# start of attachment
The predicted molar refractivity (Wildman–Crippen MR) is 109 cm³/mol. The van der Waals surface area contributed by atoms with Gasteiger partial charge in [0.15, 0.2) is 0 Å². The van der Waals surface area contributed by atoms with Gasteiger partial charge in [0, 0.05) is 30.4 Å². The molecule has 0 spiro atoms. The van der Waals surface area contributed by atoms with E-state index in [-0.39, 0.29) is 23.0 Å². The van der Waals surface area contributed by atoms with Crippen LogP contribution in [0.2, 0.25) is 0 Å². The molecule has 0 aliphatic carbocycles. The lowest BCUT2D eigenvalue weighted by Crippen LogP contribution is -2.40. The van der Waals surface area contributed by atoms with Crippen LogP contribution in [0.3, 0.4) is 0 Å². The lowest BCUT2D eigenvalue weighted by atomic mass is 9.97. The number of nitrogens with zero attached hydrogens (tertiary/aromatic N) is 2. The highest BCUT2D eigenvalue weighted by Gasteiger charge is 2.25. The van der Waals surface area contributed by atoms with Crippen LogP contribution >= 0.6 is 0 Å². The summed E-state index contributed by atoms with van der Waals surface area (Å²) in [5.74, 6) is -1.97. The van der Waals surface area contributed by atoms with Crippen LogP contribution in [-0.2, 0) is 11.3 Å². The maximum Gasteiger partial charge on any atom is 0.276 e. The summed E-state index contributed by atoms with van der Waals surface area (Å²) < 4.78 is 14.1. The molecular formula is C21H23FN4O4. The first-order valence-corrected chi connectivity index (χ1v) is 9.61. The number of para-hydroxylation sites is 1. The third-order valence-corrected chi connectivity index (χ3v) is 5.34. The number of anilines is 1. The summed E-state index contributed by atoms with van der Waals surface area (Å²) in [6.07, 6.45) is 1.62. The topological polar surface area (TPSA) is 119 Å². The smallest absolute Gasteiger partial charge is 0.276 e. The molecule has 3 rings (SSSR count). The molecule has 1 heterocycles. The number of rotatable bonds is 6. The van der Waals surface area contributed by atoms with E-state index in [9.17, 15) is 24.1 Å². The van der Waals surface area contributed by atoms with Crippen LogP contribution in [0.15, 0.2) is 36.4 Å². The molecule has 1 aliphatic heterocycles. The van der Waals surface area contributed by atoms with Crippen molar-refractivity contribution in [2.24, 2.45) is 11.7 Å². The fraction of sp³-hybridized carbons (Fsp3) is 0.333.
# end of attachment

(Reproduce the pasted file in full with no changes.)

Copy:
The predicted molar refractivity (Wildman–Crippen MR) is 109 cm³/mol. The van der Waals surface area contributed by atoms with Gasteiger partial charge in [0.15, 0.2) is 0 Å². The van der Waals surface area contributed by atoms with Gasteiger partial charge in [0, 0.05) is 30.4 Å². The molecule has 0 spiro atoms. The van der Waals surface area contributed by atoms with E-state index in [-0.39, 0.29) is 23.0 Å². The van der Waals surface area contributed by atoms with Crippen LogP contribution in [0.2, 0.25) is 0 Å². The molecule has 0 aliphatic carbocycles. The lowest BCUT2D eigenvalue weighted by Crippen LogP contribution is -2.40. The van der Waals surface area contributed by atoms with Crippen LogP contribution in [0.3, 0.4) is 0 Å². The lowest BCUT2D eigenvalue weighted by atomic mass is 9.97. The number of nitrogens with zero attached hydrogens (tertiary/aromatic N) is 2. The highest BCUT2D eigenvalue weighted by Gasteiger charge is 2.25. The van der Waals surface area contributed by atoms with Crippen LogP contribution >= 0.6 is 0 Å². The summed E-state index contributed by atoms with van der Waals surface area (Å²) in [5.74, 6) is -1.97. The van der Waals surface area contributed by atoms with Crippen LogP contribution in [-0.2, 0) is 11.3 Å². The maximum Gasteiger partial charge on any atom is 0.276 e. The summed E-state index contributed by atoms with van der Waals surface area (Å²) < 4.78 is 14.1. The molecular formula is C21H23FN4O4. The first-order valence-corrected chi connectivity index (χ1v) is 9.61. The number of para-hydroxylation sites is 1. The third-order valence-corrected chi connectivity index (χ3v) is 5.34. The number of anilines is 1. The summed E-state index contributed by atoms with van der Waals surface area (Å²) in [6.07, 6.45) is 1.62. The topological polar surface area (TPSA) is 119 Å². The smallest absolute Gasteiger partial charge is 0.276 e. The molecule has 3 rings (SSSR count). The molecule has 1 heterocycles. The number of rotatable bonds is 6. The van der Waals surface area contributed by atoms with E-state index in [9.17, 15) is 24.1 Å². The van der Waals surface area contributed by atoms with Crippen LogP contribution in [0.15, 0.2) is 36.4 Å². The molecule has 1 aliphatic heterocycles. The van der Waals surface area contributed by atoms with Crippen molar-refractivity contribution in [2.24, 2.45) is 11.7 Å². The fraction of sp³-hybridized carbons (Fsp3) is 0.333.